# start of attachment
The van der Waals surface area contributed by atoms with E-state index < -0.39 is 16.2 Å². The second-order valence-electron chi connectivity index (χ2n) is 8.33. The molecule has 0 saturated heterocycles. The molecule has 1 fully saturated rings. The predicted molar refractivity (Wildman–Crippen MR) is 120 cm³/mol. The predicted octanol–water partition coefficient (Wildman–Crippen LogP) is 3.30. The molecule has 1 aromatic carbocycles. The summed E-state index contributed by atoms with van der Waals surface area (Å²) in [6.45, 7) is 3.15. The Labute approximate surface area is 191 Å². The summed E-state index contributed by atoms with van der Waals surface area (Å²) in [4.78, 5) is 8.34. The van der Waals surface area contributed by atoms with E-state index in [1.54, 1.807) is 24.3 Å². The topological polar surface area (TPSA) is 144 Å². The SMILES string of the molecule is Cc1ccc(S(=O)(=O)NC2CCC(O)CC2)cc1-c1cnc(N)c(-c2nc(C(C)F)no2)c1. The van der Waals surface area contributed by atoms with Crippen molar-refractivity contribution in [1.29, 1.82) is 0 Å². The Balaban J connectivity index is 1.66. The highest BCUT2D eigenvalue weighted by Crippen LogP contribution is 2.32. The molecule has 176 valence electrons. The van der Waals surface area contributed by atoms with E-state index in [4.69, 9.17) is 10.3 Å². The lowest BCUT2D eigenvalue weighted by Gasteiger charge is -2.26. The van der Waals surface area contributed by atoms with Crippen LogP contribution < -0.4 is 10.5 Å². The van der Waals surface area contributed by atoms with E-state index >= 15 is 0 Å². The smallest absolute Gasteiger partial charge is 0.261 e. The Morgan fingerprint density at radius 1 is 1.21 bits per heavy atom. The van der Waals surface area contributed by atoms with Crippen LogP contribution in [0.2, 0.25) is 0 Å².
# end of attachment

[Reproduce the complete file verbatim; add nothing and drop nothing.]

The van der Waals surface area contributed by atoms with E-state index < -0.39 is 16.2 Å². The second-order valence-electron chi connectivity index (χ2n) is 8.33. The molecule has 0 saturated heterocycles. The molecule has 1 fully saturated rings. The predicted molar refractivity (Wildman–Crippen MR) is 120 cm³/mol. The predicted octanol–water partition coefficient (Wildman–Crippen LogP) is 3.30. The molecule has 1 aromatic carbocycles. The summed E-state index contributed by atoms with van der Waals surface area (Å²) in [6.45, 7) is 3.15. The Labute approximate surface area is 191 Å². The summed E-state index contributed by atoms with van der Waals surface area (Å²) in [4.78, 5) is 8.34. The van der Waals surface area contributed by atoms with E-state index in [1.54, 1.807) is 24.3 Å². The topological polar surface area (TPSA) is 144 Å². The SMILES string of the molecule is Cc1ccc(S(=O)(=O)NC2CCC(O)CC2)cc1-c1cnc(N)c(-c2nc(C(C)F)no2)c1. The van der Waals surface area contributed by atoms with Crippen molar-refractivity contribution in [1.29, 1.82) is 0 Å². The Balaban J connectivity index is 1.66. The highest BCUT2D eigenvalue weighted by Crippen LogP contribution is 2.32. The molecule has 176 valence electrons. The van der Waals surface area contributed by atoms with E-state index in [4.69, 9.17) is 10.3 Å². The lowest BCUT2D eigenvalue weighted by Gasteiger charge is -2.26. The van der Waals surface area contributed by atoms with Crippen LogP contribution < -0.4 is 10.5 Å². The van der Waals surface area contributed by atoms with E-state index >= 15 is 0 Å². The smallest absolute Gasteiger partial charge is 0.261 e. The Morgan fingerprint density at radius 1 is 1.21 bits per heavy atom. The van der Waals surface area contributed by atoms with Crippen LogP contribution in [0.2, 0.25) is 0 Å².